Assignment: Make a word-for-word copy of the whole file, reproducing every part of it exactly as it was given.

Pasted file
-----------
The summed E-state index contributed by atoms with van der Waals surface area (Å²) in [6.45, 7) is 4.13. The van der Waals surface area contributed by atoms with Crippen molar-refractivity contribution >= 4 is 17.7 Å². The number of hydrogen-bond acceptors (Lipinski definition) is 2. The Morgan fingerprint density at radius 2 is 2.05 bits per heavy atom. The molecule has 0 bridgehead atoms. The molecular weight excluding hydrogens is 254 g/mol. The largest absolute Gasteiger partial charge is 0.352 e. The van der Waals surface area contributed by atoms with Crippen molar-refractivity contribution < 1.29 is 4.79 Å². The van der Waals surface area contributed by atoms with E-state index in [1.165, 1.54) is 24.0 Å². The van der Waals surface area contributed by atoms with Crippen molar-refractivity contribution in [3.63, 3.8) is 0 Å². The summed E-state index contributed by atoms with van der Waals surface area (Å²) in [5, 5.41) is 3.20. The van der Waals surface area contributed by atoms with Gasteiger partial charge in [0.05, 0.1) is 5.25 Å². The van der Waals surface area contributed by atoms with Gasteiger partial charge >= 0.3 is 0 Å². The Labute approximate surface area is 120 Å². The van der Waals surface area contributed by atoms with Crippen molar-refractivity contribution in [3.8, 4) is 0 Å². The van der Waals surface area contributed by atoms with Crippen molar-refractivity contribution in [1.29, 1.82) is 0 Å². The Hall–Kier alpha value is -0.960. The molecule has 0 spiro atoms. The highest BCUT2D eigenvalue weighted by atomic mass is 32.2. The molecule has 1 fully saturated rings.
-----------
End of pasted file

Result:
The summed E-state index contributed by atoms with van der Waals surface area (Å²) in [6.45, 7) is 4.13. The van der Waals surface area contributed by atoms with Crippen molar-refractivity contribution >= 4 is 17.7 Å². The number of hydrogen-bond acceptors (Lipinski definition) is 2. The Morgan fingerprint density at radius 2 is 2.05 bits per heavy atom. The molecule has 0 bridgehead atoms. The molecular weight excluding hydrogens is 254 g/mol. The largest absolute Gasteiger partial charge is 0.352 e. The van der Waals surface area contributed by atoms with Crippen molar-refractivity contribution < 1.29 is 4.79 Å². The van der Waals surface area contributed by atoms with E-state index in [1.165, 1.54) is 24.0 Å². The van der Waals surface area contributed by atoms with Crippen molar-refractivity contribution in [3.63, 3.8) is 0 Å². The summed E-state index contributed by atoms with van der Waals surface area (Å²) in [5, 5.41) is 3.20. The van der Waals surface area contributed by atoms with Gasteiger partial charge in [0.05, 0.1) is 5.25 Å². The van der Waals surface area contributed by atoms with Gasteiger partial charge >= 0.3 is 0 Å². The Labute approximate surface area is 120 Å². The van der Waals surface area contributed by atoms with Crippen molar-refractivity contribution in [3.8, 4) is 0 Å². The van der Waals surface area contributed by atoms with Crippen molar-refractivity contribution in [1.29, 1.82) is 0 Å². The Hall–Kier alpha value is -0.960. The molecule has 0 spiro atoms. The highest BCUT2D eigenvalue weighted by atomic mass is 32.2. The molecule has 1 fully saturated rings.